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So You’ve Been Named Executor: What Now?

February 16, 2019

By Lloyd A. Welling, Esq.

Being named as the Executor of your loved one’s estate is certainly an honor, but it’s also a whole lot of work.  It’s pretty easy to get overwhelmed by the whole process, but here simple things to keep in mind to keep you on the right track.

Organize and Set Aside Space for all of the Estate Documents

The probate estate administration process is a paperwork intensive one.  The more organized you are the less stress you will have.  Keep all of the estate documentation, i.e. bills, account information, deeds, etc. separate and apart from the rest of your day-to-day paperwork and other affairs.  It doesn’t have to be anything fancy, but set aside a space where you can easily find what you’re looking for as the administration process begins to move forward.

Order Enough Death Certificates

You’ll probably need far more of these than you might think.  The death certificate provides proof of the death and you’ll find you need one when dealing with the banks, investment and insurance companies, hospital, pension administrators, etc.  I always tell my clients to have the funeral home order them a minimum of twenty (20 certificates.  You can always get more if you need them, but sometimes that process can become burdensome and extremely inconvenient if you need to get something done in a hurry.  

Hire the Right Professionals

Unless you have a legal and/or accounting background, the first thing you’re going to want to do is speak with and retain an experienced estate attorney and tax professional to guide and assist you through the estate administration process.  Remember this, in taking on the role of Executor you are also taking on the legal responsibilities and liabilities that come with it.  If you make mistakes, you could get yourself in trouble pretty quickly.  Seek out the right advice and counsel at the start and the whole process should go a lot smoother.

Locate and Take Possession of the Will

In order to be formally sworn in and appointed as the Executor, you will need to present the original Will to the probate court in the county in which your loved one resided.  Often times what you think is the original Will might only be a copy of the original document.  As such, once you have located the Will it’s a very good idea to have an estate attorney review it to determine both if it’s the original and also whether or not it’s what we call a self-proving document.

Get Appointed and Obtain Short Certificates or Letters Testamentary

Once you’ve determined that the Will is valid, the next step will be to get sworn in and formally appointed to the role of Executor.  It’s important to do this in a timely manner because the estate administration process is a procedurally driven time-sensitive one.  Typically estate and inheritance tax returns will have to be prepared and filed within a certain time frame following the decedent’s death.  The longer you procrastinate in getting the process started, the more likely you will be to be late or miss altogether a tax filing deadline.  Just like with the death certificates, it’s probably a good idea to obtain a number of short certificates (Letters Testamentary) from the probate court because, depending on the size of the estate, you may find that you will need a number of them during the probate process.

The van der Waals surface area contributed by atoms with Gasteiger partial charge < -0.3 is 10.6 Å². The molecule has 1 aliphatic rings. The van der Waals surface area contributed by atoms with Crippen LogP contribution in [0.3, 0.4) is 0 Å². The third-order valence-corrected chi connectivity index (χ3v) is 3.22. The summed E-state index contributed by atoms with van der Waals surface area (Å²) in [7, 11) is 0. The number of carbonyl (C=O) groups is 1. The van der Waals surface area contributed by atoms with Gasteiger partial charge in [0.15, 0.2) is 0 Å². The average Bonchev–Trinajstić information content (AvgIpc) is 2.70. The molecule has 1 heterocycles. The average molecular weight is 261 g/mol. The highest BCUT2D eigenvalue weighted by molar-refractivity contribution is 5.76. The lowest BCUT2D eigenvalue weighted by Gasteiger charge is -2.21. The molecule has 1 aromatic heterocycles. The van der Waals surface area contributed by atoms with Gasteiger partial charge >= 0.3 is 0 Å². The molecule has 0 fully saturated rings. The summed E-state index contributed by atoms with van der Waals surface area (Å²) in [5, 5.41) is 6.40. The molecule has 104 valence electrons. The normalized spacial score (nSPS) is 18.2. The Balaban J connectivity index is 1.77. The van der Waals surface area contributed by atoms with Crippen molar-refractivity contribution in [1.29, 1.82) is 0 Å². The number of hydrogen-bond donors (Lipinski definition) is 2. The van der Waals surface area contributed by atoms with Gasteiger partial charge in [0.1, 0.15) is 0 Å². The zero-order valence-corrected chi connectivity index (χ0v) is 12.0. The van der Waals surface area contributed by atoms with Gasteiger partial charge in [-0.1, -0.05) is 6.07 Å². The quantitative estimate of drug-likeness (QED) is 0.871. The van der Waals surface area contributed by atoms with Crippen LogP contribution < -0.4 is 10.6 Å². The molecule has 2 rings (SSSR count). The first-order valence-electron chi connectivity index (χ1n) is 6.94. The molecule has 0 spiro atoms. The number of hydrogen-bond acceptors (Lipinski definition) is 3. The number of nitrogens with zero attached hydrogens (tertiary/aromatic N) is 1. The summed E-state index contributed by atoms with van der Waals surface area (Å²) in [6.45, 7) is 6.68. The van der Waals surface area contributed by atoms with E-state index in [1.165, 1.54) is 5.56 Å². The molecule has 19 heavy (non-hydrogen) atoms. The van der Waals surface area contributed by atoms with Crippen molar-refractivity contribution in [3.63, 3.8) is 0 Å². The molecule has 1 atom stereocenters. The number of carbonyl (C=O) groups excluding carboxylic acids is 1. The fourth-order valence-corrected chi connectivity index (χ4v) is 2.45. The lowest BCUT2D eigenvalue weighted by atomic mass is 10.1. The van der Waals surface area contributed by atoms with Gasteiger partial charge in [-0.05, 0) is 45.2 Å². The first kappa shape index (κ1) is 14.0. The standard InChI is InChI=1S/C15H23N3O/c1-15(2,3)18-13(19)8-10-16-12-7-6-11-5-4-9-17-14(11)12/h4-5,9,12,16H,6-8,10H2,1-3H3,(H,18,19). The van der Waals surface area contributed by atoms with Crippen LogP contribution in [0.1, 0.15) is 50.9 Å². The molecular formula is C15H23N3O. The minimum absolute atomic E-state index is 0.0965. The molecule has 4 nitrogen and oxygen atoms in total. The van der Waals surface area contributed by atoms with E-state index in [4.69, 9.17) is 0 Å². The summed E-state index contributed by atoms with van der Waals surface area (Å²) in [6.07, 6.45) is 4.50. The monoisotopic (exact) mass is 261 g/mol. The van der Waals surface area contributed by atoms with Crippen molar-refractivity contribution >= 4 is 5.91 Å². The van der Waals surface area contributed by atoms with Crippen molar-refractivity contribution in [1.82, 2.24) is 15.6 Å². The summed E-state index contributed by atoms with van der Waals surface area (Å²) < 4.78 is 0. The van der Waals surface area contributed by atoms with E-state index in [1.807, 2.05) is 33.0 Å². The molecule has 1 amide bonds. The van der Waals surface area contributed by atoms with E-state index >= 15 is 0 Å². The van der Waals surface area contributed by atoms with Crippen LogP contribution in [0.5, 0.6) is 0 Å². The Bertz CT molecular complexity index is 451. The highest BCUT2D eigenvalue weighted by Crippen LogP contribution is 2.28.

Marshall and Protect Estate Assets

This is going to be your most important and number one responsibility.  Make sure you take control of any and all of the decedent’s assets.  You may be the most honest person in the world, but you’d be surprised how fast the other heirs may turn on you if they feel as though you are not providing a accurate accounting of the overall estate assets.  The easiest way to go about this to establish and estate bank account at the beginning of the administration process and then to go about liquidating and systematically transferring all of the decedent’s other assets into it.  Obviously, not everything that the decedent owned is going to end up in an estate bank account.  You’ll also need to also take control and possession of all of their miscellaneous personal effects and household effects as well.  You’d be surprised how fast arguments can start over small things with little or no real value.  Better to be safe than sorry.  Don’t start giving away stuff until all of the heirs have been consulted.

Remember Not All Creditors are Created Equal

Don’t just assume that all of your loved one’s bills and liabilities will have to be paid as soon as possible.  As a matter of law, certain creditors of an estate are given priority over other ones.  Some debts like taxes or secured loans are entitled to be paid before others. This can be extremely important if you are administering an estate that may not have enough assets to satisfy all of the creditors.  Make sure you discuss all debts with your estate attorney before you just start sending out payments.

American Wills & Estates is a locally founded, owned and operated law firm that has been guiding clients in Pittsburgh and throughout Western Pennsylvania through the probate estate administration process with competency, compassion and care for over 26 years.  So, if you’ve recent lost a loved one and are not sure where to turn for trusted and experience legal help, give us a call today at (412) 381-7370 or visit our law firm online.  You’ll be glad you did.


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